Pharmacokinetics of zidovudine administered intravenously and orally in children with human immunodeficiency virus infection

Frank M. Balis, Phillip A. Pizzo, Janie Eddy, Cathy Wilfert, Ross McKinney, Gwendolyn Scott, Robert F. Murphy, Paul F. Jarosinski, Judy Falloon, David G. Poplack

Research output: Contribution to journalArticlepeer-review

73 Scopus citations


Zidovudine pharmacokinetics were determined in 16 children with human immunodeficiency virus infection who were being treated intravenously and orally on an intermittent schedule (every 6 hours). The intravenous doses studied were 80 (n=3), 120 (n=4), and 160 (n=5) mg/m2/dose, infused over 1 hour. Fourteen patients were monifored after an oral dose of zidovudine at 120 (n=2), 180 (n=7), or 240 (n=5) mg/m2/dose. Zidovudine was assayed with a reverse-phase high-pressure liquid chromatography method. Zidovudine disapperance after intravenous administration was rapid and blexponential, with half-lives of 14 and 90 minutes and a total clearance of 641±161 ml/min/m2. The volume of distribution at steady state was 45±28 L/m2. These pharmacokinetics parameters are very similar to those reported in adults. When administered orally, zidovudine was rapidly absorbed. The fraction of the oral dose that was bioavailable was 0.68±0.25, so that a 50% increment in the dose, in the conversion from intravenous to oral administration, resulted in plasma zidovudine concentrations after oral dosing that were nearly identical to those achieved with the 1-hour intravenous infusion. However, a dose of 180 mg/m2 given orally every 6 hours maintained plasma zidovudine concentrations in the target range of 1 μmol/L for less than half of the dosing interval. Other schedules, routes of administration, or oral drug formulations may have to be considered if sustained continuous exposure to micromolar zidovudine concentrations is desired.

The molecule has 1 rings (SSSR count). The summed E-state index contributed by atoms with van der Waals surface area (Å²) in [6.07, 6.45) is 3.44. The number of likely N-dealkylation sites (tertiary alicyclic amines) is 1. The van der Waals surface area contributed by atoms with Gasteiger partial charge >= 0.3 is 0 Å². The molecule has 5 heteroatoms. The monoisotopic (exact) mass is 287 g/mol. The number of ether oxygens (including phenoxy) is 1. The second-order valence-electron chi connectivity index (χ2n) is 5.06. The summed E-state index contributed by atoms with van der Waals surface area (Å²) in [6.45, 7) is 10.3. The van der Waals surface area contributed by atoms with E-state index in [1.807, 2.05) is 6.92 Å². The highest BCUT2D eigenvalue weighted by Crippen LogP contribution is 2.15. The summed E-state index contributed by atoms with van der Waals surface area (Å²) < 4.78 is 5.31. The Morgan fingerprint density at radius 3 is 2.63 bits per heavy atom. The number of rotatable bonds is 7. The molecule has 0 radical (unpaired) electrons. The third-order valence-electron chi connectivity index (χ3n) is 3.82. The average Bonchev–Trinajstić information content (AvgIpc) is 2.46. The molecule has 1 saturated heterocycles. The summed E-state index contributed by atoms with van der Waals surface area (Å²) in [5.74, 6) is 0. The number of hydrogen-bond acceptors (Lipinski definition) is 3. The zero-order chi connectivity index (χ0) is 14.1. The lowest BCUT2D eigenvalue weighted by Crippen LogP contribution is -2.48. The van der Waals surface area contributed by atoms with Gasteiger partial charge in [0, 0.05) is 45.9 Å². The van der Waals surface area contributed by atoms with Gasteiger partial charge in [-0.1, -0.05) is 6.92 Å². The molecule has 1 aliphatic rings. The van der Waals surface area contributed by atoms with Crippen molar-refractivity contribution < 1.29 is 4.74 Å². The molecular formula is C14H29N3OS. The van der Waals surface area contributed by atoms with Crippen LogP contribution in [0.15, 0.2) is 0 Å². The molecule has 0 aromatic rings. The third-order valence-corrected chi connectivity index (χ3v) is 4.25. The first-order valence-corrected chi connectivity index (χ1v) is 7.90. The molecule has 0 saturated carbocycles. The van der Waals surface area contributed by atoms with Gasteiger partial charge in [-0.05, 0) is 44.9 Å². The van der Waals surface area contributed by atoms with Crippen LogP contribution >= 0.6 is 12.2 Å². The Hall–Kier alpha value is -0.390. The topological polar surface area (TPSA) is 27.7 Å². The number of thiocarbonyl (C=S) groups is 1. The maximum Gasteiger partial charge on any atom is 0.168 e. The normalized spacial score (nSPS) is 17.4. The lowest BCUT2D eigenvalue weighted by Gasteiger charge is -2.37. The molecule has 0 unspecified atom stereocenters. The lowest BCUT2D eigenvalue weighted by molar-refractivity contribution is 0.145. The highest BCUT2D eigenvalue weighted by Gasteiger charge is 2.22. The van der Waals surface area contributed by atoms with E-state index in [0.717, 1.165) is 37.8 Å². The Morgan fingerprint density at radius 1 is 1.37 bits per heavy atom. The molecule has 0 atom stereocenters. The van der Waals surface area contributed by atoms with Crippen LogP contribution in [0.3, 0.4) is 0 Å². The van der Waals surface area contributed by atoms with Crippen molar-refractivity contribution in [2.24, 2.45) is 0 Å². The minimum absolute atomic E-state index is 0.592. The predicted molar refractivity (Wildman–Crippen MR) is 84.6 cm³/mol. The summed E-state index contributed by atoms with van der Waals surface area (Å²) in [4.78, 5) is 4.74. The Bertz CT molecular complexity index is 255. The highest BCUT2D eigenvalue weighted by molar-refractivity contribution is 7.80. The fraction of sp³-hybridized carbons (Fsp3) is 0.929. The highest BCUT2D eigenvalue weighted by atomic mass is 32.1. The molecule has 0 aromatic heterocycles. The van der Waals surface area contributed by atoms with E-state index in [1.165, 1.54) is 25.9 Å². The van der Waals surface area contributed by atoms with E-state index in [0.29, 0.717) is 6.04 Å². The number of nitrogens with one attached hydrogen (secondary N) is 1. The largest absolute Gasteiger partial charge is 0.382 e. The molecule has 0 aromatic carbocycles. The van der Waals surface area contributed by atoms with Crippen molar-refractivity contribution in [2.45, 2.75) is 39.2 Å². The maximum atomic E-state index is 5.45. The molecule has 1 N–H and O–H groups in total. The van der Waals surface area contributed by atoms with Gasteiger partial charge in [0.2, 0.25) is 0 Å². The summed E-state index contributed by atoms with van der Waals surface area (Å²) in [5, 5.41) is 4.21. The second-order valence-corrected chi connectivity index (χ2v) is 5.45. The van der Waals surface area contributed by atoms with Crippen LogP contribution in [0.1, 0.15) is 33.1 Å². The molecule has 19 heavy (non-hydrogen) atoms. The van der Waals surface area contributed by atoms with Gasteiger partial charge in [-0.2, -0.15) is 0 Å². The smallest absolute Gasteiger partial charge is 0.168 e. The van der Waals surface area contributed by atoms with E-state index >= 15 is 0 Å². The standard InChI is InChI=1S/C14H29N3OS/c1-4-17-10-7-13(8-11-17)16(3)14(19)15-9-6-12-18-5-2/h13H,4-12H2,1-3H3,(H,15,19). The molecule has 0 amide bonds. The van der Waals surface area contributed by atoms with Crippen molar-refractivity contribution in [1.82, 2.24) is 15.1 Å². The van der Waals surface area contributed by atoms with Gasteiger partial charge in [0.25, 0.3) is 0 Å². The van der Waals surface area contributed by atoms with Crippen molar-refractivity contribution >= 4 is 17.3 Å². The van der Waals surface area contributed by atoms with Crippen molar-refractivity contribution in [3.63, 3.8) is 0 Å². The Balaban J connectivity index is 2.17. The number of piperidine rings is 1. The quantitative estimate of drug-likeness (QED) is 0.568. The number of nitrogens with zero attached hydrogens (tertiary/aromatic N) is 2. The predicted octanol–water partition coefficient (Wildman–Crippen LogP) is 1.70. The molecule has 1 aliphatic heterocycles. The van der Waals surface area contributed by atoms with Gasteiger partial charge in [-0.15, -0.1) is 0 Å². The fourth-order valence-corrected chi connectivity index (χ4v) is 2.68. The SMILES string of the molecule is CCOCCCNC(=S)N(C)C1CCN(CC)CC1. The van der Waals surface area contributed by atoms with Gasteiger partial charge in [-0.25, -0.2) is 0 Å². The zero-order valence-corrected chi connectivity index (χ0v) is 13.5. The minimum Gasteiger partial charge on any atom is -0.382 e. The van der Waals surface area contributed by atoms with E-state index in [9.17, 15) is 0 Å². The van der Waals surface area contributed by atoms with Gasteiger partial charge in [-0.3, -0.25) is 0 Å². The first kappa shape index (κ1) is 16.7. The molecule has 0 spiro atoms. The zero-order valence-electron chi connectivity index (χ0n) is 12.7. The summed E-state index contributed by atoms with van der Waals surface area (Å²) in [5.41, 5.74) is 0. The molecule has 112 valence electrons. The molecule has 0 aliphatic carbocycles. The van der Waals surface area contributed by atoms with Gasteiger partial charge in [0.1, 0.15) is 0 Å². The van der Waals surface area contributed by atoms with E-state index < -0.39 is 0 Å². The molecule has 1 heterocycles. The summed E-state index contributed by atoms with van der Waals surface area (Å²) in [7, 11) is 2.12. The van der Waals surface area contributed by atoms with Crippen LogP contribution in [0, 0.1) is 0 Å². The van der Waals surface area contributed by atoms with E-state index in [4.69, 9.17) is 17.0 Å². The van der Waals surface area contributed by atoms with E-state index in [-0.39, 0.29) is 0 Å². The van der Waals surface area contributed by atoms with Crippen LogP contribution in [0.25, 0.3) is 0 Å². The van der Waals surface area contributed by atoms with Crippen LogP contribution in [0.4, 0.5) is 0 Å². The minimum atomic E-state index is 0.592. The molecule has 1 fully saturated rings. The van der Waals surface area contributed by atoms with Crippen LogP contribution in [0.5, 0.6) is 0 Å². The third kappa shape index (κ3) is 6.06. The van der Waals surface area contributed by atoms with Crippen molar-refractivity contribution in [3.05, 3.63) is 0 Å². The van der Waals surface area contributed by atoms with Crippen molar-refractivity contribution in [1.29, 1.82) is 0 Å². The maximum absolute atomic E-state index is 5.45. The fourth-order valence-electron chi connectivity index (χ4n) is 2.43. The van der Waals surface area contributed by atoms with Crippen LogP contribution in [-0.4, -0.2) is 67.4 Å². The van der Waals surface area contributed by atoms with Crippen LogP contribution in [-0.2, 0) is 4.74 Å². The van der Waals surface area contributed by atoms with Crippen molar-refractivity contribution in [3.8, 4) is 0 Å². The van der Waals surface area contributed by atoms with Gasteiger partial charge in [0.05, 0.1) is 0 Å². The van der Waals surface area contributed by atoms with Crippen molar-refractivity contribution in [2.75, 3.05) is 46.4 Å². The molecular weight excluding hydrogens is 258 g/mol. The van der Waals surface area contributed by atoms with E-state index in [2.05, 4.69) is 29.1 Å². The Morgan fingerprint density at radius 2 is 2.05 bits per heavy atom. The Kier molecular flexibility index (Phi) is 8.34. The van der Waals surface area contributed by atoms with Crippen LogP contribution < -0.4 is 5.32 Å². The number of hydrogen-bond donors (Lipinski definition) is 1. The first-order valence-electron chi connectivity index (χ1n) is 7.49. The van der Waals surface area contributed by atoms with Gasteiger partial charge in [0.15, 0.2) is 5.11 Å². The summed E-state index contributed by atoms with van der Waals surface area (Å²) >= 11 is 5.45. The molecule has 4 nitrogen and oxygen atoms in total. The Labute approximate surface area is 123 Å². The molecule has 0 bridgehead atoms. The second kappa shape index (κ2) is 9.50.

Original languageEnglish (US)
Pages (from-to)880-884
Number of pages5
JournalThe Journal of Pediatrics
Issue number5
StatePublished - May 1989

ASJC Scopus subject areas

  • Pediatrics, Perinatology, and Child Health


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